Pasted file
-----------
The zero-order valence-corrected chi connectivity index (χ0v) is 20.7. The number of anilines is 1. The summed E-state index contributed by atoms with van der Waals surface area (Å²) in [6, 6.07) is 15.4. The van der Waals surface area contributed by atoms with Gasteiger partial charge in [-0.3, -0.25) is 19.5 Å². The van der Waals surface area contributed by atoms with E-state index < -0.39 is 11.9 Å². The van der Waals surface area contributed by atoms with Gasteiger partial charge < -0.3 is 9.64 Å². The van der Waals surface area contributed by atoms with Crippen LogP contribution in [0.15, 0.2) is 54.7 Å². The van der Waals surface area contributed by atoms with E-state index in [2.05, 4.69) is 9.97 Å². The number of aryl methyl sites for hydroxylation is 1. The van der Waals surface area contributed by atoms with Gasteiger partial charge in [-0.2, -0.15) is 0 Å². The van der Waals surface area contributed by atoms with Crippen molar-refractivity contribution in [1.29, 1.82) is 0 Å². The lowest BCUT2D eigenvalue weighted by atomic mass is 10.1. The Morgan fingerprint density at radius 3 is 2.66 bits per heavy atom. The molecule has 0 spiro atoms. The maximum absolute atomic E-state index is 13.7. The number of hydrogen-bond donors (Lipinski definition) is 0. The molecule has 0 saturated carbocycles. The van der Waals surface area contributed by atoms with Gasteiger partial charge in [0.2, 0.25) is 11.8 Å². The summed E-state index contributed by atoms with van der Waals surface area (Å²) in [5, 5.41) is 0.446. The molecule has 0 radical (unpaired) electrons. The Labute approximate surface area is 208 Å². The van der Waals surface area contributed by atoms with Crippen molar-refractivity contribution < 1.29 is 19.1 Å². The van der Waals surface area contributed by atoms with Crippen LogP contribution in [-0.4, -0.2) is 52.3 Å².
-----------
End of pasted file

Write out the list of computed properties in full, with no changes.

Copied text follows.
The zero-order valence-corrected chi connectivity index (χ0v) is 20.7. The number of anilines is 1. The summed E-state index contributed by atoms with van der Waals surface area (Å²) in [6, 6.07) is 15.4. The van der Waals surface area contributed by atoms with Gasteiger partial charge in [-0.3, -0.25) is 19.5 Å². The van der Waals surface area contributed by atoms with E-state index < -0.39 is 11.9 Å². The van der Waals surface area contributed by atoms with Gasteiger partial charge < -0.3 is 9.64 Å². The van der Waals surface area contributed by atoms with Crippen LogP contribution in [0.15, 0.2) is 54.7 Å². The van der Waals surface area contributed by atoms with E-state index in [2.05, 4.69) is 9.97 Å². The number of aryl methyl sites for hydroxylation is 1. The van der Waals surface area contributed by atoms with Gasteiger partial charge in [-0.2, -0.15) is 0 Å². The van der Waals surface area contributed by atoms with Crippen molar-refractivity contribution in [1.29, 1.82) is 0 Å². The lowest BCUT2D eigenvalue weighted by atomic mass is 10.1. The Morgan fingerprint density at radius 3 is 2.66 bits per heavy atom. The molecule has 0 spiro atoms. The maximum absolute atomic E-state index is 13.7. The number of hydrogen-bond donors (Lipinski definition) is 0. The molecule has 0 saturated carbocycles. The van der Waals surface area contributed by atoms with Gasteiger partial charge in [0.2, 0.25) is 11.8 Å². The summed E-state index contributed by atoms with van der Waals surface area (Å²) in [5, 5.41) is 0.446. The molecule has 0 radical (unpaired) electrons. The Labute approximate surface area is 208 Å². The van der Waals surface area contributed by atoms with Crippen molar-refractivity contribution < 1.29 is 19.1 Å². The van der Waals surface area contributed by atoms with Crippen LogP contribution in [-0.4, -0.2) is 52.3 Å².